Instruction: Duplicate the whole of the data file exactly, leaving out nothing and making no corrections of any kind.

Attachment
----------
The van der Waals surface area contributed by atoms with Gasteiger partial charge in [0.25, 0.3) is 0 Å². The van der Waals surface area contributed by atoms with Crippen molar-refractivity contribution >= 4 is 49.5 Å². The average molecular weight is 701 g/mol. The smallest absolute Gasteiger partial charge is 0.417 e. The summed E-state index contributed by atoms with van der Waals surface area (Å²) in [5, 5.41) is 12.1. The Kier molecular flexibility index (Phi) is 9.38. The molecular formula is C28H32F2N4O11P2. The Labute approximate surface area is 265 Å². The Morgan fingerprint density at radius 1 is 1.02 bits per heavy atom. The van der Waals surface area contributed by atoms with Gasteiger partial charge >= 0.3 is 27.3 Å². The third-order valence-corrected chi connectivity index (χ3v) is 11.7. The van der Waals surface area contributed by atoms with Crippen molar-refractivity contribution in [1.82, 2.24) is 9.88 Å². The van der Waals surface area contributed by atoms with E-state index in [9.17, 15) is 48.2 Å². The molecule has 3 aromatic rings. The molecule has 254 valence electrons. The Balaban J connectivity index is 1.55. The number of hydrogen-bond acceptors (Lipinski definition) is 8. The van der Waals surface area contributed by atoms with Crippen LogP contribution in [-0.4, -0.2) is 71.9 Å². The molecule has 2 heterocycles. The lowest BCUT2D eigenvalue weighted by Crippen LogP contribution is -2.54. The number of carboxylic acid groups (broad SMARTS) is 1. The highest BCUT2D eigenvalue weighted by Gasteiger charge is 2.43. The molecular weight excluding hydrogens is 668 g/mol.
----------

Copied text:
The van der Waals surface area contributed by atoms with Gasteiger partial charge in [0.25, 0.3) is 0 Å². The van der Waals surface area contributed by atoms with Crippen molar-refractivity contribution >= 4 is 49.5 Å². The average molecular weight is 701 g/mol. The smallest absolute Gasteiger partial charge is 0.417 e. The summed E-state index contributed by atoms with van der Waals surface area (Å²) in [5, 5.41) is 12.1. The Kier molecular flexibility index (Phi) is 9.38. The molecular formula is C28H32F2N4O11P2. The Labute approximate surface area is 265 Å². The Morgan fingerprint density at radius 1 is 1.02 bits per heavy atom. The van der Waals surface area contributed by atoms with Gasteiger partial charge >= 0.3 is 27.3 Å². The third-order valence-corrected chi connectivity index (χ3v) is 11.7. The van der Waals surface area contributed by atoms with Crippen molar-refractivity contribution in [1.82, 2.24) is 9.88 Å². The van der Waals surface area contributed by atoms with E-state index in [9.17, 15) is 48.2 Å². The molecule has 3 aromatic rings. The molecule has 254 valence electrons. The Balaban J connectivity index is 1.55. The number of hydrogen-bond acceptors (Lipinski definition) is 8. The van der Waals surface area contributed by atoms with Crippen LogP contribution in [-0.4, -0.2) is 71.9 Å². The molecule has 2 heterocycles. The lowest BCUT2D eigenvalue weighted by Crippen LogP contribution is -2.54. The number of carboxylic acid groups (broad SMARTS) is 1. The highest BCUT2D eigenvalue weighted by Gasteiger charge is 2.43. The molecular weight excluding hydrogens is 668 g/mol.